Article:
► We test the 2016 SsangYong Musso pick-up truck
► Makeover includes new looks and upsized 2.2 diesel
► Plenty of power and torque but it’s terrible to drive
I’m told that pick-up trucks do rather well for viewing numbers on the CAR website – seems that tantalising blend of lifestyle image shenanigans and commercial vehicle tax-break tomfoolery has wide-reaching appeal, and those chunky looks are just so manly, no? Well, dear CAR reader, you may well want a pickup, but I’m here to tell you that you do not want this one.
This isn’t badge snobbery. Much as SsangYong is a distant third in the Korean carmaker grand prix, its latest offerings have been pretty decent – see the Tivoli, as a particular example. The trouble here is that this ‘new’ Musso pickup doesn’t just adopt an old name from SsangYong’s better forgotten past, it’s actually only a revised version of the existing Korando Sports pickup – rather than an entirely fresh model. The name-change has been effected by SsangYong UK buying up the remaining global stock of Musso badges; this is not a joke.
Looks alright in the pictures – what’s the problem?
The visual tickle that accompanies the name-over certainly has merits – it’s a cohesive, ever-so-slightly quirky design that in range-topping EX trim stands out thanks to contrasting black alloy wheels, standard roof bars and such modern accoutrements as LED daytime running lights. It is more up-to-date than before.
It’s also worth mentioning the new engine. The Musso ditches the Korando Sports’ 153bhp 2.0-litre turbodiesel for the 175bhp 2.2-litre turbodiesel recently introduced to SsangYong’s SUV range. This makes the Musso an unusual instance of anti-downsizing, though the new motor is naturally more efficient and cleaner than the old oil-burner that went before, and with 295lb ft at just 1400rpm it’s hardly short of muscular fortitude. One of the test vehicles had 600kg of gravel in the back; Musso, not bothered.
This – and the Poundland special pricing – is all very well if aggregate relocation solutions are your primary purchasing concern. But even then you’re realistically going to have to drive the thing, which is when pretty much all of the appeal becomes akin to a smoking hole in the ground.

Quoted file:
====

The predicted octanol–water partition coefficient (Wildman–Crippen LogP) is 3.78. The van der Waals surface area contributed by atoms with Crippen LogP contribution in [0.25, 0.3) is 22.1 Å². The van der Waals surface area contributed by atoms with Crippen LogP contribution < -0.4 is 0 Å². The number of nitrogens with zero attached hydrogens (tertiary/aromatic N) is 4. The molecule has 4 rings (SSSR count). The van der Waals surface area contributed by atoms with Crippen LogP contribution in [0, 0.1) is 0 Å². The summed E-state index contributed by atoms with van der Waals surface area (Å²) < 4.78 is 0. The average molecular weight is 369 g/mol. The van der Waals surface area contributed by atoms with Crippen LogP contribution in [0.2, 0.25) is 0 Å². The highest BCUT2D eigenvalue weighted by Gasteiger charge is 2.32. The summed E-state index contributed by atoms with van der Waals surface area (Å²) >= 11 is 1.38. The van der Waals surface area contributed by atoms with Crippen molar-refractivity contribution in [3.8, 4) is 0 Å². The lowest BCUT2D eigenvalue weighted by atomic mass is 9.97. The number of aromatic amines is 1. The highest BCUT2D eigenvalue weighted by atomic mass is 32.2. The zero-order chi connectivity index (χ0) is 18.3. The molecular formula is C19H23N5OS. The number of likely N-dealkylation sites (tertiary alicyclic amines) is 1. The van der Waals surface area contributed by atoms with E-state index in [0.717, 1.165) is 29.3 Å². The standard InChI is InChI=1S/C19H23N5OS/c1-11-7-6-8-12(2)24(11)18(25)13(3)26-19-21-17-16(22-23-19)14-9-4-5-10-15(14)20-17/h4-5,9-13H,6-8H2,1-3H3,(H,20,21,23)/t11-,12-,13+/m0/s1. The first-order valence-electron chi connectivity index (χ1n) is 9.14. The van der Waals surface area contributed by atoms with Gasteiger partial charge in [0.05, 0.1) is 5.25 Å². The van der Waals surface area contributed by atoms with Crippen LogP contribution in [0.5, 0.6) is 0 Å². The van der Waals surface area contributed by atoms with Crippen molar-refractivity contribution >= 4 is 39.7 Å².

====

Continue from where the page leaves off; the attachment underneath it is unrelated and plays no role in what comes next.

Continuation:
What’s wrong with the way the Musso pickup drives?
It’s tempting to say ‘everything’ and leave it at that. But, ok, you want specifics…
The Musso is unusual for a pickup, in that it has car-style springs and dampers at the back instead of the more common leaf springs that almost every rival on the market is content with. This should translate into both a more comfortable ride and more competent handling than is standard for a truck like this, especially given the Musso is also the most compact pick-up currently on sale.
It doesn’t. Instead this vehicle has the most extraordinary ride quality of anything I have ever driven – and I say that as someone who once went on a launch for the 2007 Dodge Avenger. It manages the astonishing trick of being wallowy and vague while also vibrating over all but the smoothest surfaces like a marital aid trapped in a biscuit tin, and smacking into bumps and potholes like prime Sly Stallone tackling a particularly recalcitrant pig carcass.
If you sit in the back you can actually watch the front passenger seat buzzing with excitement; the manual gearlever does the same thing. Add to this the lurching body-control in corners, zero-feel steering, brakes that offer as much feedback as a plank of wood and an unfortunately indecisive automatic gearbox – it’s unfortunate, for this aside it actually shifts rather smoothly – and you’ve got a pickup that’s tricky to tolerate for even short periods.
Ouch. Anything else?
Well, in pickup terms the one-tonne payload is a must – and ensures it’s taxed as an LCV rather than a car – but the load area is so small that it isn’t actually very practical. And while the all-new dashboard is certainly an improvement, the deliberately wonky alignment of the circular centre-stack controls is murder on the OCD. Rear legroom isn’t terribly generous, either.
Don’t do it. If money’s the concern buy a used, well, anything else instead. Even the supposedly agricultural Isuzu D-Max is positively cosmopolitan in comparison to driving one of these.
SsangYong, please – we know you can do so much better than this.
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